Distribute small notebooks and writing utensils. Have students put their names on the notebooks to keep after the discussion session for continued personal use. Allow students five to ten minutes to jot down ideas about gun control based on news stories, personal experiences, data, educational information, and opinions that support their ideas. Some suggested links are at the end of this document. This gives participants time to crystallize personal viewpoints and consider positions more calmly. They can refer to notes later as needed. Structured dialogues for learning, as well as reminders to breathe before speaking, helps students avoid the impulse to fight or flee. If participants have the ability to search online, they can certainly use their devices and connections for this portion of the session.


(Only in single-session format.)

Move to a different space or outside, if possible, to allow participants time to breathe and clear their heads from what can be an intense conversation. Offer bottled water and individually packaged snacks that avoid potential allergy issues, such as nuts or gluten.

Conversation rotation station

(Less time available in two-session format.)

Set chairs or seating area in a circular pattern, with an opening at the top and the bottom of the circle. Place the talking stone in the middle. In musical chairs-style, include one or two fewer chairs than the number of participants in that circle, with additional seating outside of that discussion circle. Invite students to bring notebooks into the circle to help them remember discussion points and to jot notes or any information they’d like to remember. Ask those who feel ready to begin the discussion to sit within the circle of chairs. Designate a speaking time limit of two minutes, and ask the first person to pick up the talking stone before he/she begins speaking.

Students may leave the circle at any point to retreat to outer chairs if they feel safer, or if they feel that they have fully shared their point of view and they want to make space for another participant. Ask each participant to try to speak twice, so every group member feels heard. This circular approach invites more discussion than the “Becoming Present” time. Participants can use their notes to bring up points and begin the conversation. If the conversation bogs down or stops, the following prompts can be helpful for the facilitator:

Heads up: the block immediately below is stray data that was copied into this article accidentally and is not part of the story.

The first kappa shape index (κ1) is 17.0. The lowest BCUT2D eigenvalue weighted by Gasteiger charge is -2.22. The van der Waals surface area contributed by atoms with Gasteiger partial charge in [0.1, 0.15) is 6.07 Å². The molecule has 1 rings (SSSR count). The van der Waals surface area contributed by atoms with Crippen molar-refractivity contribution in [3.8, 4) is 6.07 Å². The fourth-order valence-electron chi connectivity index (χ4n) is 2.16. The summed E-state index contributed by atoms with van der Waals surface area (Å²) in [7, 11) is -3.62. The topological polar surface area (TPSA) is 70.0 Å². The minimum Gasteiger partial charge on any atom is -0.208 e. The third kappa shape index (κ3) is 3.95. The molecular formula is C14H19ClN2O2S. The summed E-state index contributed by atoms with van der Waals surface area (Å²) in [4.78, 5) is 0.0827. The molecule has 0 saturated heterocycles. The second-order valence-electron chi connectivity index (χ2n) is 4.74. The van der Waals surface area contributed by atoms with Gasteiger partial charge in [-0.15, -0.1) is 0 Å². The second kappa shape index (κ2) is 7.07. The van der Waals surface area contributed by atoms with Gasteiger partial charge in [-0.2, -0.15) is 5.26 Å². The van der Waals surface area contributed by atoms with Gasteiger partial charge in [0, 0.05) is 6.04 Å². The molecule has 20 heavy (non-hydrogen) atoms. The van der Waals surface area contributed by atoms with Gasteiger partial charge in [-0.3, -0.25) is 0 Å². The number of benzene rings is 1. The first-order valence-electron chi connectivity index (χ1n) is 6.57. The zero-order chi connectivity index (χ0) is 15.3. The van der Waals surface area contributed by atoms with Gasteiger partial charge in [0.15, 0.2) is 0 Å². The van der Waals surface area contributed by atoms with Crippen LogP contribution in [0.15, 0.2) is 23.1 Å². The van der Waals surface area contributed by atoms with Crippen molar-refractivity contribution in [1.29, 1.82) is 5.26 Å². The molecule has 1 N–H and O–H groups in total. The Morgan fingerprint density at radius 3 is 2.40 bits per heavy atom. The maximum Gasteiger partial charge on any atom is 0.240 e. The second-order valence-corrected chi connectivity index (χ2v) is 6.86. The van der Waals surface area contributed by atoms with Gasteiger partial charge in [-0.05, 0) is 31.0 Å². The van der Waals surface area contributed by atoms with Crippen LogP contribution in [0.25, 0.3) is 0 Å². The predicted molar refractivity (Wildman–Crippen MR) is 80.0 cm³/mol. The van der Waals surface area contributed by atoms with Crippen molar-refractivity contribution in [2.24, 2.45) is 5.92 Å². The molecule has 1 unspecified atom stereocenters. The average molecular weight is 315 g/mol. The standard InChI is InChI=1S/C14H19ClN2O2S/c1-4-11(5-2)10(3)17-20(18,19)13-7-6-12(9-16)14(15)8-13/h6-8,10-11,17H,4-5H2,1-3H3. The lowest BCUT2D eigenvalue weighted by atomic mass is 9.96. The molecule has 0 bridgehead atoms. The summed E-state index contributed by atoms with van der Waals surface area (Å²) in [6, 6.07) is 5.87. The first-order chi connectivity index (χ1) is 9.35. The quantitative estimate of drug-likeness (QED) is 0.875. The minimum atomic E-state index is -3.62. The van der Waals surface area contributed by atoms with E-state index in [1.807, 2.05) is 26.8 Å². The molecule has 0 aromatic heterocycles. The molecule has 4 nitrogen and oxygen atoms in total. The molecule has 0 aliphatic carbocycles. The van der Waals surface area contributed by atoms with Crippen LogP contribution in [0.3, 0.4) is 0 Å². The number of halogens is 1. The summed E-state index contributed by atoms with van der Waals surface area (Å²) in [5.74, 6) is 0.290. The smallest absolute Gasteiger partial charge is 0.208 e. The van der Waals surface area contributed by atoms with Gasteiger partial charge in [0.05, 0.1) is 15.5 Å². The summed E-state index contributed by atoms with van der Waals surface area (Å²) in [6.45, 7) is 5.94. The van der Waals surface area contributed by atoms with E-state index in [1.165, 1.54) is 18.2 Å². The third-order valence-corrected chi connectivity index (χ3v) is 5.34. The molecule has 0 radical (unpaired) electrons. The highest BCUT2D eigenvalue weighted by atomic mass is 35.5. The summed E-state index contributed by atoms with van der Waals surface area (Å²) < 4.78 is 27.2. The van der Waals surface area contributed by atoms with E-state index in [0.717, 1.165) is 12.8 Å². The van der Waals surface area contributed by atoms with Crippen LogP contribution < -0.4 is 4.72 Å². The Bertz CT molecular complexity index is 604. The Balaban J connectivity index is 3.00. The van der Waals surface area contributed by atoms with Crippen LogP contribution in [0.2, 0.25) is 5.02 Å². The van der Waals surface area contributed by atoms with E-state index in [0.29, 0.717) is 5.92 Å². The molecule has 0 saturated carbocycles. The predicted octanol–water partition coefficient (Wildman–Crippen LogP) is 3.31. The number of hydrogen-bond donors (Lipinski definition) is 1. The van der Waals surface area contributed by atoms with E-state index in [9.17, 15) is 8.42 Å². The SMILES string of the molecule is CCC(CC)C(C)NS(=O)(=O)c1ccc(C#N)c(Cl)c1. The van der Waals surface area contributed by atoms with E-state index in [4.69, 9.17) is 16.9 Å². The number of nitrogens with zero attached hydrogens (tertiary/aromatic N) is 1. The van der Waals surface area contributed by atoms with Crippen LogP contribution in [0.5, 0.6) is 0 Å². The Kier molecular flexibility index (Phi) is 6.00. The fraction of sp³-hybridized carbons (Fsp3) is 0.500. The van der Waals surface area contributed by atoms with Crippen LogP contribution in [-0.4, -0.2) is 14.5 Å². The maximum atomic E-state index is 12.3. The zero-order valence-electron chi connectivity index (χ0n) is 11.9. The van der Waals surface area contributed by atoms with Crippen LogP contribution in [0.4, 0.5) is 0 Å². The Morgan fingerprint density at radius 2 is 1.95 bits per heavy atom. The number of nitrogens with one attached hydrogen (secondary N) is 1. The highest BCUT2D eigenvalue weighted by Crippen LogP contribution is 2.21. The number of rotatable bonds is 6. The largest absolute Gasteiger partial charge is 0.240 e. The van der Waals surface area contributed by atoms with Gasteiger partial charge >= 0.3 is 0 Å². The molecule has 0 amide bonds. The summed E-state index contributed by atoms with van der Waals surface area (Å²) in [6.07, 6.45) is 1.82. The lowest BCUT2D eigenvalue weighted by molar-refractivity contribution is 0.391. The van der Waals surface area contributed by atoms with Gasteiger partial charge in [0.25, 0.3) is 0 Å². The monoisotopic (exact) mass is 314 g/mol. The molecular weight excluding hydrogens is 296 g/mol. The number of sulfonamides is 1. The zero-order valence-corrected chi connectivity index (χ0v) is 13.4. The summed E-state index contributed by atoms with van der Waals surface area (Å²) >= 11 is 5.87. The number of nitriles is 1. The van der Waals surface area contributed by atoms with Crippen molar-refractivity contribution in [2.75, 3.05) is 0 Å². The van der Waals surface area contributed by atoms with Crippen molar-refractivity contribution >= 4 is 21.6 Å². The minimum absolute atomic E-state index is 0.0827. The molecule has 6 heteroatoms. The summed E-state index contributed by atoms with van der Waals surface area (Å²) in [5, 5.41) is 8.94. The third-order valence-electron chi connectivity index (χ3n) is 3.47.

• Can you share a life experience that has influenced your views on guns and gun violence?
  • Some barriers that may need to be overcome for others to understand my position are…
  • One thing about guns and gun violence I wish I could understand better from those whose views differ from mine is…


(Two-session format requires reflection time to be brief.)

Return to the reconfigured seating area that has been set up so that all participants are included and can easily see one another. Ask youth to bring their notebooks to help them focus the conversation. Give individuals one minute to reflect on what they have heard others say—not to restate their own opinions. Use the talking stone to prevent interruptions. Instruct participants to practice reflective listening-seeking to understand other ideas instead of preparing what they will say next. Allow as many as feel comfortable to close with, “One thing I will take with me from this conversation is . . .”

Closing prayer

(Happens the same whether using one- or two-session format.)

Ring the chime and again observe a minute of silence. The facilitator or a volunteer closes the time together by reciting the opening prayer. (Other prayer resources are available here.)


Automatic firearm – firearm that continuously fires rounds when the trigger is activated.

Christian nationalism – primary focus on internal politics, passing laws that reflect a particular view of Christianity and seeking to preserve the status of a Christian state.

Gun control – the set of laws or policies that regulates the manufacture, sale, transfer, possession, modification or use of firearms by civilians.

Mass shooting – according to Wikipedia, there is a lack of consensus on how to define mass shooting. Most definitions describe a minimum of three or four deaths due to gun violence, not including the shooter.

School shooting – attack on an educational institution, such as a primary or secondary school or university, involving the use of firearms.

Second Amendment – the Second Amendment to the United States Constitution protects the right to keep and bear arms, ratified on December 15, 1791, along with nine other articles of the Bill of Rights. It goes on to state, “a well-regulated militia being necessary to the security of a free State, the right of the people to keep and bear Arms, shall not be infringed.”

Semiautomatic firearm – self-loading or auto-loading, a repeating firearm whose action mechanism automatically loads a cartridge into a chamber but requires the shooter to manually activate the trigger to discharge each shot.

Additional Resources

Scripture passages

  • Matthew 5:9, 38-41 – peacemakers, turn the other cheek
  • Romans 12:19 – do not take revenge
  • Ecclesiastes 9:18 – wisdom over weapons
  • Exodus 20:13 – thou shall not kill
  • Leviticus 19:16 – do not endanger your neighbor’s life
  • Matthew 26:52 – those who live by the sword, die by the sword


  • “Firearms are the leading cause of death for children and teens (ages 0-19) in the U.S.
  • More than 3,000 people, ages 0-19, are killed by guns annually (51 per day; 416 ages 0-18 died of COVID-19 1/4/20-9/11/21)
  • 3 million, ages 0-19, witness shootings annually
  • 549 school shootings from 2013-2019
  • 92 percent of hospitalizations of teens in urban areas are the result of a shooting
  • Blacks make up 15 percent of all students but 25 percent of school shooting victims
  • What are gun laws like where I live?
  • Five people died 1/6/21 at U.S. Capitol insurrection
  • Fourteen people tied to January 6 attack face federal weapons charges
  • Additional guns and ammunition found on at least seven people arrested before and after the riot.